Sometimes as my oldest child edges toward high school I fear I will miss something important or we will attend graduation without any idea what to do next. Through EDUDPS (Educational Diagnostic Prescriptive Services) we found a helpful tool. Definitely fluff-free as advertised, but packed with useful information.
The Complete Career, College and High School Guide for Homeschoolers offers over 200 pages that include:
- self-evaluations of learning style, interests, work environment preferences, and personality
- identifying potential college/career tracks based on the self-evaluations
- items of consideration for men as leaders of their home
- possible stay-at-home and part-time jobs for moms and wives
- lists of occupations
- technical school vs. college education
- considerations for various occupations including middle school and high school courses to complete, activities to get involved in, and candidates to interview
- homeschooling high school tips
- sample high school study plans
- twelve principles for raising godly teenagers (some great information here)
- volunteering ideas
- CLEP and AP tests
- Calculating credits and GPA
- ACT, SAT prep
- planning worksheets
- and more!
If you need a little reassurance that your homeschooled middle schooler or high schooler is headed the right direction this book can offer that and lots of information and direction.
What we loved . . .
I went through a number of the evaluations with my seventh grader and it gave us some great insight into his preferences and skills. I had always pegged him as an auditory learner, but as we examined the types together we concluded he leaned more strongly towards a kinesthetic learner. This has already helped in my own approach to his learning. I generally try to incorporate all the learning styles as I teach them, but this has still altered my perspective a bit
Lots of information for now and to tuck away for the future
A dose of confidence. We can do this!
What we tweaked . . .
Since he is just in seventh grade I didn't feel the need to nail down lots of specifics right now, but it has given us a general direction that we can revisit and refine in the next few years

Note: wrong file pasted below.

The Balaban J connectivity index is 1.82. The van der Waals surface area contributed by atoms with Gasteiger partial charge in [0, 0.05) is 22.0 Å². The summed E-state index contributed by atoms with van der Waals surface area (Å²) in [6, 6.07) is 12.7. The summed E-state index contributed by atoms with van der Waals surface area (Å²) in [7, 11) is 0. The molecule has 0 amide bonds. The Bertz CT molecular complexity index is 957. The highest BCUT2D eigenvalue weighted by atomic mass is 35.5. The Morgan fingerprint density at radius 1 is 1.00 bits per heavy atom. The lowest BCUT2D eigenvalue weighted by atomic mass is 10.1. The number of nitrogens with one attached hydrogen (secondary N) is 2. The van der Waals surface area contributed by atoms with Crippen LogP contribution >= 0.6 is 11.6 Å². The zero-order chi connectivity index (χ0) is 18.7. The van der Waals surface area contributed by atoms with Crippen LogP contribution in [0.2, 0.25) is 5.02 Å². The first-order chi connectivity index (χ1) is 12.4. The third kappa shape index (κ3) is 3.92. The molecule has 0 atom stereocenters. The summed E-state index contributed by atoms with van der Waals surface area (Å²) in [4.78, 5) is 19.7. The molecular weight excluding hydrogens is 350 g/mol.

I do still want to keep his learning experience somewhat broad to help him explore things he might not have considered otherwise.
We did the evaluations out loud together and I recorded the answers and tallied them up as we went. In this way one book could easily be used for multiple children (or adults!)
All in all I was very impressed with the amount of information available in this guide. Right now you can purchase the ebook for $26.20, but it usually runs $34.95. The soft-cover book is just a few dollars more, $39.95. That ebook is a great price, but a print edition would be much easier to work through, especially with multiple children.
We also got to review a vocabulary builder program, great for SAT/ACT prep, or just for everyday schooling with all your kids. Roots and Fruits breaks down words and you focus on them in cohesive groups. It is available in ebook format regularly for $14.98, on sale a limited time for $11.25 (25% off). Printed pages are $17.48 plain or $19.98 with comb binding. Either way, a pretty good deal for such a long-term use program.
This program takes little time on a daily basis and incorporates easily into the school day, even with a diverse group of ages.
What we loved . . .
Everyone could enjoy this one. I expected bigger words of the older kids, and as the book recommended, they could handle two roots each week. We could still do this mostly together.
Easy to pick up and implement. The book with its list of 673 roots and prefixes and 1716 vocabulary words along with some index cards is about all you need to start boosting your child's vocabulary in 15 minutes a day.
Connection to Latin and Greek. Even though we don't study these right now (although I tried at one time), I do want the kids to see how much of what we say builds on these languages.
What we tweaked . . .
Since we have not done any serious vocabulary study before, we kept it simple at the start with everyone tackling just one a week. Eventually the older kids get two, but while we all acclimated we stayed with one.
Challenges . . .
This product is somewhat basic, and some sections I would have liked longer lists of vocabulary words at least as options. I could always pull them out on my own, but it would be nice to have a more extensive list ready to use.
**Their ebooks use special software that requires an extra download, but we did not have any problems with this going through easily and quickly. However, you are limited to two printouts of the product, so I would generally recommend going with their printed products because any partial printing counts as one print. Or, plan on printing it out in its entirety and storing it that way for needed copying for your use.
To see if these products would make a good addition to your homeschool, check out the EDUDPS website for other information and some free downloads. Also, check out more TOS Crew Reviews on these and other EDUDPS products.